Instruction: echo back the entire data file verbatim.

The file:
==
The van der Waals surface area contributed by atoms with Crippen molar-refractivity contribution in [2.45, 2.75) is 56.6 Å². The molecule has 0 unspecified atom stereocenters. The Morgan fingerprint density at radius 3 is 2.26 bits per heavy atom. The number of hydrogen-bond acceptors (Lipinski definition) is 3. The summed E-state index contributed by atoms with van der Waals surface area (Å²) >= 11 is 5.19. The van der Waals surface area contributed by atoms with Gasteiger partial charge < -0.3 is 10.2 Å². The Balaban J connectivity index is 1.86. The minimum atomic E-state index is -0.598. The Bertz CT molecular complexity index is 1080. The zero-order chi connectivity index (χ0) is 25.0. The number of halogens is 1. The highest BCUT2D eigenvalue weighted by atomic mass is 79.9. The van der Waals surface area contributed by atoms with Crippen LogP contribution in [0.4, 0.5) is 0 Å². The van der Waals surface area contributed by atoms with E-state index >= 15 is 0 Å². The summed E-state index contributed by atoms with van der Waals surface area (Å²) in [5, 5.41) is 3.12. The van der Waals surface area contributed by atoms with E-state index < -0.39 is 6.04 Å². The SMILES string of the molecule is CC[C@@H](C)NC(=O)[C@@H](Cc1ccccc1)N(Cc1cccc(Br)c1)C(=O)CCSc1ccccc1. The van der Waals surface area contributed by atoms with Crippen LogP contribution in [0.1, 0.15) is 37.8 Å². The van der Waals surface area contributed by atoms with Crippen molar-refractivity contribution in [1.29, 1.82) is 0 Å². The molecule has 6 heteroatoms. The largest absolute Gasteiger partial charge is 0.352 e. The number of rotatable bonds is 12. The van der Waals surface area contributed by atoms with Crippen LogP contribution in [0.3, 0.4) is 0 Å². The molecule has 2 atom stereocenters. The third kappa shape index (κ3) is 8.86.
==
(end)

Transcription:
The van der Waals surface area contributed by atoms with Crippen molar-refractivity contribution in [2.45, 2.75) is 56.6 Å². The molecule has 0 unspecified atom stereocenters. The Morgan fingerprint density at radius 3 is 2.26 bits per heavy atom. The number of hydrogen-bond acceptors (Lipinski definition) is 3. The summed E-state index contributed by atoms with van der Waals surface area (Å²) >= 11 is 5.19. The van der Waals surface area contributed by atoms with Gasteiger partial charge < -0.3 is 10.2 Å². The Balaban J connectivity index is 1.86. The minimum atomic E-state index is -0.598. The Bertz CT molecular complexity index is 1080. The zero-order chi connectivity index (χ0) is 25.0. The number of halogens is 1. The highest BCUT2D eigenvalue weighted by atomic mass is 79.9. The van der Waals surface area contributed by atoms with Crippen LogP contribution in [0.4, 0.5) is 0 Å². The van der Waals surface area contributed by atoms with E-state index >= 15 is 0 Å². The summed E-state index contributed by atoms with van der Waals surface area (Å²) in [5, 5.41) is 3.12. The van der Waals surface area contributed by atoms with E-state index < -0.39 is 6.04 Å². The SMILES string of the molecule is CC[C@@H](C)NC(=O)[C@@H](Cc1ccccc1)N(Cc1cccc(Br)c1)C(=O)CCSc1ccccc1. The van der Waals surface area contributed by atoms with Crippen LogP contribution in [0.1, 0.15) is 37.8 Å². The van der Waals surface area contributed by atoms with Crippen molar-refractivity contribution in [1.29, 1.82) is 0 Å². The molecule has 6 heteroatoms. The largest absolute Gasteiger partial charge is 0.352 e. The number of rotatable bonds is 12. The van der Waals surface area contributed by atoms with Crippen LogP contribution in [0.3, 0.4) is 0 Å². The molecule has 2 atom stereocenters. The third kappa shape index (κ3) is 8.86.